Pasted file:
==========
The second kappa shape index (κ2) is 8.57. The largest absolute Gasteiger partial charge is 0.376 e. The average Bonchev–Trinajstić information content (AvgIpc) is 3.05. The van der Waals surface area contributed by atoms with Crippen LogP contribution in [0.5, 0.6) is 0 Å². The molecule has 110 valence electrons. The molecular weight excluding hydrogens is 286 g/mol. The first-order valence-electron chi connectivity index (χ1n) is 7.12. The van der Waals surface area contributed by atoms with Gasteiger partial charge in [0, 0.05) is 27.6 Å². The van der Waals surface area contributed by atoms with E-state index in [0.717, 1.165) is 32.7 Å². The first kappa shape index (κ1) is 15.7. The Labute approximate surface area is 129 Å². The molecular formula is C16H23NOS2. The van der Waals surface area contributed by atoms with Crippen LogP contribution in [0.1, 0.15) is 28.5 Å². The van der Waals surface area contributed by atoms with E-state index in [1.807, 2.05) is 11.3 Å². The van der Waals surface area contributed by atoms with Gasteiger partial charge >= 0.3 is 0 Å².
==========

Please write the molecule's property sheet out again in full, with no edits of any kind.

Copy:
The second kappa shape index (κ2) is 8.57. The largest absolute Gasteiger partial charge is 0.376 e. The average Bonchev–Trinajstić information content (AvgIpc) is 3.05. The van der Waals surface area contributed by atoms with Crippen LogP contribution in [0.5, 0.6) is 0 Å². The molecule has 110 valence electrons. The molecular weight excluding hydrogens is 286 g/mol. The first-order valence-electron chi connectivity index (χ1n) is 7.12. The van der Waals surface area contributed by atoms with Gasteiger partial charge in [0, 0.05) is 27.6 Å². The van der Waals surface area contributed by atoms with E-state index in [0.717, 1.165) is 32.7 Å². The first kappa shape index (κ1) is 15.7. The Labute approximate surface area is 129 Å². The molecular formula is C16H23NOS2. The van der Waals surface area contributed by atoms with Crippen LogP contribution in [0.1, 0.15) is 28.5 Å². The van der Waals surface area contributed by atoms with E-state index in [1.807, 2.05) is 11.3 Å². The van der Waals surface area contributed by atoms with Gasteiger partial charge >= 0.3 is 0 Å².